NYPD Really Want you to Download iOS 7

by Istvan Fekete on September 23, 2013

Apple’s latest mobile operating system, iOS 7, brings some great enhancements. These features even prompted the police in New York to hand out flyers explaining to Apple fans that iOS 7 brings benefits for users, as it makes it harder for a thief to turn off the Find My iPhone feature, thanks to the Activation Lock, a built-in security layer.

Fact is, iPhone and iPad theft is on the rise, both in the US and in Canada. The majority of the stolen iDevices end up overseas, sold for a good amount of money, and the authorities cannot do a thing: they have created a database of stolen smartphones, which is expected to launch in Canada as well sometime this fall. The problem with this database is that stolen iPhones can be restored, and the thief is able to install a clean iOS on them, which makes the Find My iPhone practically unusable in earlier versions of iOS.

But not with iOS 7. Apple’s latest mobile OS comes with a new feature called Activation Lock, which prevents thieves from erasing the iDevice and installing a clean version of iOS. It works just fine: when you activate the handset, you need to type in your iCloud password, and you need to do the same when restoring the device, otherwise it will prohibit the changes.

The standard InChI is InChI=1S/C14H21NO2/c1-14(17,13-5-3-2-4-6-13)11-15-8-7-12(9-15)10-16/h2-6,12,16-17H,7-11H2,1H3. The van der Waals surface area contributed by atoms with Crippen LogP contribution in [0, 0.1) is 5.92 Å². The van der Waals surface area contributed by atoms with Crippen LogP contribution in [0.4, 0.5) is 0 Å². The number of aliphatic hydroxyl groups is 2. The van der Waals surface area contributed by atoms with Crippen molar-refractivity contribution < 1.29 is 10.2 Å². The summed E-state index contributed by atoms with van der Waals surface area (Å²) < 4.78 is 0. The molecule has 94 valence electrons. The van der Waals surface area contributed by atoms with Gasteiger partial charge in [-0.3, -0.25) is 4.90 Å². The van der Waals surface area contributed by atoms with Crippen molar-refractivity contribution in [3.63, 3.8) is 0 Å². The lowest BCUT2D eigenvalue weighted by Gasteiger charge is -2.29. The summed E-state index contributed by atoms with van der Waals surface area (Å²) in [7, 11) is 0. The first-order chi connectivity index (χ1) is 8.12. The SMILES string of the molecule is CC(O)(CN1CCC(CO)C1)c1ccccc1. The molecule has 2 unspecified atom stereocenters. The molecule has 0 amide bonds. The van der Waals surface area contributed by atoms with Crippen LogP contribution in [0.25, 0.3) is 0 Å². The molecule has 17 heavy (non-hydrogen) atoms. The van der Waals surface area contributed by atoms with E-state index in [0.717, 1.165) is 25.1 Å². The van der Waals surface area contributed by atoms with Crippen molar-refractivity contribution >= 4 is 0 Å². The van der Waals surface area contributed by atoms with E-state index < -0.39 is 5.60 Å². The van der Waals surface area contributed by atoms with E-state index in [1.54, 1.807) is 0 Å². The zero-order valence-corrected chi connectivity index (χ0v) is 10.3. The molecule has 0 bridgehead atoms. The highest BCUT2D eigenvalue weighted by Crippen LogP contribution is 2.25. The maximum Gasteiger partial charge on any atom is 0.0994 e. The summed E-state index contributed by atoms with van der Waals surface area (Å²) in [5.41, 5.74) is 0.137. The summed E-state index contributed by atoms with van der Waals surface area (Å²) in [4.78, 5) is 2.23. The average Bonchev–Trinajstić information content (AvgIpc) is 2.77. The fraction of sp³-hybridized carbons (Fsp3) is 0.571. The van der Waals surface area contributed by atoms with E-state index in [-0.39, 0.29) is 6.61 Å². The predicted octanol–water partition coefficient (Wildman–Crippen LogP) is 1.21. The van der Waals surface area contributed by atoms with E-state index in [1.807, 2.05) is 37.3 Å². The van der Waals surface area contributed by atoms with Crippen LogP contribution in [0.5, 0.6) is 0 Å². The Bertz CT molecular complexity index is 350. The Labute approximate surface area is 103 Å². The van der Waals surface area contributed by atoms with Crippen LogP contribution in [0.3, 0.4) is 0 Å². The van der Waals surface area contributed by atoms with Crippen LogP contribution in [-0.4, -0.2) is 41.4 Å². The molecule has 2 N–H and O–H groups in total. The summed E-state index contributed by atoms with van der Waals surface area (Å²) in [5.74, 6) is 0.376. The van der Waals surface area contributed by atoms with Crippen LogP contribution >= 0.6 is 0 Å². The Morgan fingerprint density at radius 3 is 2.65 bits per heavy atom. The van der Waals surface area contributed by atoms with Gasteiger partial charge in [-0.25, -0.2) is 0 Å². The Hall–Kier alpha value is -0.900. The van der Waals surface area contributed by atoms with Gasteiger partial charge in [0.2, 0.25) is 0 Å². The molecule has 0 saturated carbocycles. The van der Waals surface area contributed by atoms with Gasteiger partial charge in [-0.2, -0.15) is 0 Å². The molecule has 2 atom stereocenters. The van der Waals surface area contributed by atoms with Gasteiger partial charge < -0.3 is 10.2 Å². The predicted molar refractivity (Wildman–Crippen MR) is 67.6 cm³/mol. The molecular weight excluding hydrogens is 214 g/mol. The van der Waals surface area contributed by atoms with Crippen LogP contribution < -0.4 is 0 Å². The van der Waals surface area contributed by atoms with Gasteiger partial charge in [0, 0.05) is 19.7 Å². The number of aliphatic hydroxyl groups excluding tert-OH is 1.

The feature is apparently the result of San Francisco District Attorney Frederic Gascón and New York Attorney General Eric Schneiderman’s joint push by tech companies for a built-in kill-switch to prevent smartphone theft.

The two have created the Secure Our Smartphones (SOS) initiative, which has tested the feature, and here is what they have to say about it: “After months of pressure from a global coalition of elected officials and law enforcement agencies, we are pleased that Apple is set to release a new mobile operating system that includes a theft deterrent feature called Activation Lock. This is an important first step towards ending the global epidemic of smartphone theft.

“In the months ahead, it is our hope that Activation Lock will prove to be an effective deterrent to theft, and that the widespread use of this new system will end the victimization of iPhone users, as thieves learn that the devices have no value on the secondary market. We are particularly pleased that – because Activation Lock is a feature associated with Apple’s new operating system as opposed to a new device – it will be available to consumers with older phone models who download the free upgrade.

But with the new Touch ID feature of the iPhone 5s, things change a bit, as the thief needs the owner’s fingerprint to unlock the phone, as well as the backup passcode. But Apple has sold nearly 700 million iDevices so far.

And since the NYPD has started recommending iOS 7, it means they’ve had enough of chasing iDevices across the globe.

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Written by: Istvan Fekete. www.digitcom.ca. Follow TheTelecomBlog.com by: RSS, Twitter, Facebook, or YouTube.

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